Paul Kooiker’s latest photobook, Nude Animal Cigar, is a peculiar hybrid made up of variations on the three themes revealed in the title. It’s as if the weirdest and most beautiful nudes, mournful animals and mysterious still lifes of cigar butts have been picked out from photography’s 176- year history. But although the images look old- fashioned, they have all been made within the past five years by this contemporary Dutch artist. Applying sepia filters to all the images, he lends the series a vintage and melancholy feel, and by virtue of the treatment knits this motley trio of monochrome motifs together.
“My work is successful if it is about looking, and about photography,” says Kooiker in his studio, located in a quiet street on the southern periphery of downtown Amsterdam. “Ultimately, my work is about looking, and looking is the ultimate act of voyeurism. It makes the work accessible, as everybody is able to recognise himself in this act. It also leaves the viewer confused. What I want to achieve is to make the public feel accessory to the images they witness.”
Born in 1964, Kooiker graduated from the Rijksakademie in Amsterdam in the early 1990s. In 1996 he won the Prix de Rome with a project on women weeing in the forest that set the bar for his future art; a montage of 40 colour photos, with barely discernible female nudes, out-of-focus shots, image repetition, and the implicit hint of voyeurism – a theme mentioned repeatedly by critics writing about his work. For Kooiker, photography and voyeurism are inextricably linked, and the camera is a guilty look through the keyhole, though he thinks “nothing is as terrible as erotic photography”.
Instead, he sees his work as a commentary on it. He isn’t interested in the single photograph, so his projects are always conceived as a series; in the two decades since his audacious debut, he has published book after book, bearing titles such as Hunting and Fishing, Showground, Room Service, Crush, Sunday, and Heaven. Most of them were designed and published by Willem van Zoetendaal, the Dutch gallery owner, publisher and photobook designer who retired from the gallery business last year.
Two years ago, curator Wim van Sinderen of the Fotomuseum in The Hague asked Kooiker to work towards a retrospective exhibition. However, rather than collecting a ‘best of ’, Kooiker proposed he develop a new installation, and a book in which he would predominantly show new work, or old work in a new guise. The museum agreed and Kooiker realised the project by focusing on images of nudes, animals and cigars. All three are close to Kooiker’s heart: the nudes and sometimes animal photographs had already made their way into his books, and the cigars he has photographed obsessively in recent years.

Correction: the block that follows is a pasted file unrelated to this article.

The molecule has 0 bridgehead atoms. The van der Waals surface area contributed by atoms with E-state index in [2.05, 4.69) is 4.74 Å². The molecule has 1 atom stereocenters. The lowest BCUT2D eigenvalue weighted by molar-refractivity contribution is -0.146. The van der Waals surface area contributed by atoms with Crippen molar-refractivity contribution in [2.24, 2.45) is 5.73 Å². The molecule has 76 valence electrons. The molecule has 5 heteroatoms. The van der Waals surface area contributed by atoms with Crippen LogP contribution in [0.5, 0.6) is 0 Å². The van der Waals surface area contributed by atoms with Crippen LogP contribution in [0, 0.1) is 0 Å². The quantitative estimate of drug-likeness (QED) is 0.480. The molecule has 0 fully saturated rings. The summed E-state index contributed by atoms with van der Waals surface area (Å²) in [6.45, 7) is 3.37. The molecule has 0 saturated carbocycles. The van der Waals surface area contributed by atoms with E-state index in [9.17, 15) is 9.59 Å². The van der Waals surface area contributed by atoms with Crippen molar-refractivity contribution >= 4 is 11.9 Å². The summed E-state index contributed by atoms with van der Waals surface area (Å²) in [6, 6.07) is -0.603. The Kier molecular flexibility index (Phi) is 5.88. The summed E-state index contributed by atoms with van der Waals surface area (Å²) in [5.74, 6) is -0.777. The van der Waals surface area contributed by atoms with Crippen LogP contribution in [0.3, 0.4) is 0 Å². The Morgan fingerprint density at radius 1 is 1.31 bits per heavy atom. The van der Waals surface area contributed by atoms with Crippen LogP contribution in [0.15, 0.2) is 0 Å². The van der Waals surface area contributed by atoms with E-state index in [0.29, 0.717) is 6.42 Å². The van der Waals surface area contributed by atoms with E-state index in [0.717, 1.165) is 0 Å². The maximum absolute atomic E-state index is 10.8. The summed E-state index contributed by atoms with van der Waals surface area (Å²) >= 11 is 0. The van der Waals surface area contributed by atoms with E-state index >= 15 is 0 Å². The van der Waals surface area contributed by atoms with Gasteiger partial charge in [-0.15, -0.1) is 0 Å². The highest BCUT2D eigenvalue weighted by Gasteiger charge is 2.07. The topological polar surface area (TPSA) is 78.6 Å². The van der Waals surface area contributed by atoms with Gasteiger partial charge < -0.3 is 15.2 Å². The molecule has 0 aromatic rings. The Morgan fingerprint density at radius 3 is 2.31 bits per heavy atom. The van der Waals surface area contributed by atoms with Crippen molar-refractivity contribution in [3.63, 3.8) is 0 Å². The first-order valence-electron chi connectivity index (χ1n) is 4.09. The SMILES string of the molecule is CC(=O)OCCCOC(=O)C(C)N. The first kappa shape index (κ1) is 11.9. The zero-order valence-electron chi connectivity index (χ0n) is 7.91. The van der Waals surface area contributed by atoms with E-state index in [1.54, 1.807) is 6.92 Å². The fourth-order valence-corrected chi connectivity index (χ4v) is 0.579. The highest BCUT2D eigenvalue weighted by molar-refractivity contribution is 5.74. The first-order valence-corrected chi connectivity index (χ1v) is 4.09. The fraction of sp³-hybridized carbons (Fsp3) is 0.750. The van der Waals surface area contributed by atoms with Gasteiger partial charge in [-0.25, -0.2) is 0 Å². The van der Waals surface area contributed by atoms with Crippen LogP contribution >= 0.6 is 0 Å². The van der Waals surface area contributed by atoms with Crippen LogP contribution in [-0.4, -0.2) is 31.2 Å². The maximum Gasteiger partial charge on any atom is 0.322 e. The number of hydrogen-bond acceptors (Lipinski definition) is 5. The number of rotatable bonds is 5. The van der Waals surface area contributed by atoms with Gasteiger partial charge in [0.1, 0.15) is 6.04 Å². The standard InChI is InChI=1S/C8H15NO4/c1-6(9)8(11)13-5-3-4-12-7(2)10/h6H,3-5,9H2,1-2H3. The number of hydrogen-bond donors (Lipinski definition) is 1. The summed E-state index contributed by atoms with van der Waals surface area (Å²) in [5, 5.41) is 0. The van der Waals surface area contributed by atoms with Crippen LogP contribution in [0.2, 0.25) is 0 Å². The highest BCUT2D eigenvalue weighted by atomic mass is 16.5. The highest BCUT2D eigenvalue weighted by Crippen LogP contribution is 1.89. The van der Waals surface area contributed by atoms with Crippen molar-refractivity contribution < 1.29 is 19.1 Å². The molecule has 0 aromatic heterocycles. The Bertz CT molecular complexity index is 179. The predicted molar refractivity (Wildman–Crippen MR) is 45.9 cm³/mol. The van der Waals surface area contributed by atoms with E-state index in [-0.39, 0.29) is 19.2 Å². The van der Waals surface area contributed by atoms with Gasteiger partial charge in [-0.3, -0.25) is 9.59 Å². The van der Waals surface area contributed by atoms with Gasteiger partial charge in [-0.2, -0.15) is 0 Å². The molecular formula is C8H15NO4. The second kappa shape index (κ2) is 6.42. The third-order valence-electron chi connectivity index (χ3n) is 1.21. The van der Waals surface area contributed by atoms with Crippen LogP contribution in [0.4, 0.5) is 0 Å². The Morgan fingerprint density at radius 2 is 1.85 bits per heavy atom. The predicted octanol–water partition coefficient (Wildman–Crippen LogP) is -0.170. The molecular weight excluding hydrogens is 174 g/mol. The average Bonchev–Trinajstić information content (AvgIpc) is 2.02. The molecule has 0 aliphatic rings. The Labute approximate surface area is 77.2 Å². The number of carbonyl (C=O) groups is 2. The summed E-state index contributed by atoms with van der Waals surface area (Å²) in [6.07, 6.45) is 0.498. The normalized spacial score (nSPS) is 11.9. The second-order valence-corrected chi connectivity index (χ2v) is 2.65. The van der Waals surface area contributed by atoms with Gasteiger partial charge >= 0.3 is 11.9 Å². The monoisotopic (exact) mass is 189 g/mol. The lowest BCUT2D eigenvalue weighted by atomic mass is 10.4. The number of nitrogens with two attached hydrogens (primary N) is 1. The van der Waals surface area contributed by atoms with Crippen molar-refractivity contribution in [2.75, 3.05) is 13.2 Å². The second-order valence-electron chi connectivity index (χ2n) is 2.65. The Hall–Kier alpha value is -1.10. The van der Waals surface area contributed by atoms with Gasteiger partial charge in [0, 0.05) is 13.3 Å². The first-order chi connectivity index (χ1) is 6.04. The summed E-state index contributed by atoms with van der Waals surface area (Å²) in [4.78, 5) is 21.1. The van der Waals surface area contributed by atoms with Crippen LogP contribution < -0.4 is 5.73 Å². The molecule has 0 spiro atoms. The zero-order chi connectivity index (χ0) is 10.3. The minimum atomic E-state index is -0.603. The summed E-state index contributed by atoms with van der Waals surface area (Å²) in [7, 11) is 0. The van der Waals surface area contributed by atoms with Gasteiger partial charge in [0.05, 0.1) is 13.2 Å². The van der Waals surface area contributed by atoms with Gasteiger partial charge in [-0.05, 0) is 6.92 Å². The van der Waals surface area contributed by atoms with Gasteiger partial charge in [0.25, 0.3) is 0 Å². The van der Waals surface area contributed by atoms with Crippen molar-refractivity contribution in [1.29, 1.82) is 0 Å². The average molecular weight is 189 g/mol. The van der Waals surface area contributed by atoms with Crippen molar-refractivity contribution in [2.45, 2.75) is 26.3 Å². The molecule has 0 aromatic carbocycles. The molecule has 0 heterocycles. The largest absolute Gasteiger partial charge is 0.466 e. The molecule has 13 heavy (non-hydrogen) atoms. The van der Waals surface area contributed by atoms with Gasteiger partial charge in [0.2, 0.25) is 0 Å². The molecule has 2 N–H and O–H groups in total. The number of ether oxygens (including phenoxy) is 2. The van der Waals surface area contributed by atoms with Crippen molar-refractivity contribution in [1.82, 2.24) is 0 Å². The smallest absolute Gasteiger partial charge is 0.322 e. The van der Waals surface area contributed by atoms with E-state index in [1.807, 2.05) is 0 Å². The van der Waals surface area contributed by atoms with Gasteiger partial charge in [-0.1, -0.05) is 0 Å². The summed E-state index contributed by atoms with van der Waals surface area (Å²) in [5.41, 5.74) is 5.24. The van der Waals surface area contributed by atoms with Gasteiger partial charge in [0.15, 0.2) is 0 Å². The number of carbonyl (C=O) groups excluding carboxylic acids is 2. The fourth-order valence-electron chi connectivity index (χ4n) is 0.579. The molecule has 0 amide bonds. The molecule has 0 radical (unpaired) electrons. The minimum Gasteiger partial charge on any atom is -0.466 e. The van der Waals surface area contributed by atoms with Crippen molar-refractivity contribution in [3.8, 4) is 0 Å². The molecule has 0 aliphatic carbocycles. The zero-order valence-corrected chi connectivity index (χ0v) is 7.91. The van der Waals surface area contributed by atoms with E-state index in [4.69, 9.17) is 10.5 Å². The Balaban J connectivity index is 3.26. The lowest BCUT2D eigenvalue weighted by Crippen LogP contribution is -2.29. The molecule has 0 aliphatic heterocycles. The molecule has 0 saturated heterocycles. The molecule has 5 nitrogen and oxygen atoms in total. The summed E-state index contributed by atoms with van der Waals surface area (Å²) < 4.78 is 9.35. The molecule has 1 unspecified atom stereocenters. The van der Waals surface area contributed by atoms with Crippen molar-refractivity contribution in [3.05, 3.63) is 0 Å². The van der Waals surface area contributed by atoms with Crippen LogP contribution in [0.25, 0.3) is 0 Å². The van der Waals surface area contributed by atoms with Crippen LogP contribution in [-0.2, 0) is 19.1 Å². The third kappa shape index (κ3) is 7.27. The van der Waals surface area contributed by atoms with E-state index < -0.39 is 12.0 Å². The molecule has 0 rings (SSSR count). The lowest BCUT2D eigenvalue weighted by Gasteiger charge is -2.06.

Gathering 63 photographs of each of the subjects, he made a series of large exhibition panels, loosely arranging the images into grids; the sturdy book, by contrast, follows the staccato rhythm of the title, showing 63 sets of nudes, animals and cigars in that repetitive order. The images on the right pages are systematically accompanied on the left pages with the indications N 01, A 01, C 01 and so on.
This time Kooiker decided to publish the book with up-and-coming Ghent-based publisher APE (Art Paper Editions), engaging the services of graphic designer and artist Jurgen Maelfeyt. He proved a worthy successor to Van Zoetendaal, displaying a similar feeling for how to deal with Kooiker’s work and helping create something that is neither a conventional catalogue nor a photobook. It is, says Kooiker, “a catalogue conceived of as an artist’s book”.
Kooiker sets a different technical challenge for each of his projects, helping unite his images through these practical parameters. In his previous book, Heaven (2012), it was the Polaroid format, which Kooiker had either used as a means of making sketches or as a basis for his processed works, mostly nudes. The series, comprising of 494 Polaroids, begins with self-portraits of Kooiker posing next to his deceased father lying in state and ends with model studies of a plump female nude, one of his recurring subjects. Surprisingly, the latter series is printed on the book’s front cover, thus constituting an alternative beginning.
In Nude Animal Cigar, the connecting thread is the process of sepia toning. Once applied to analogue prints to enhance their durability, sepia toning is now but one of many tools in Photoshop used for aesthetic and nostalgic effect. “The effect has been successful and absurd,” says Kooiker. “The strange thing is that it has been barely spoken about [in reviews of his project]. I don’t think people note the irony.”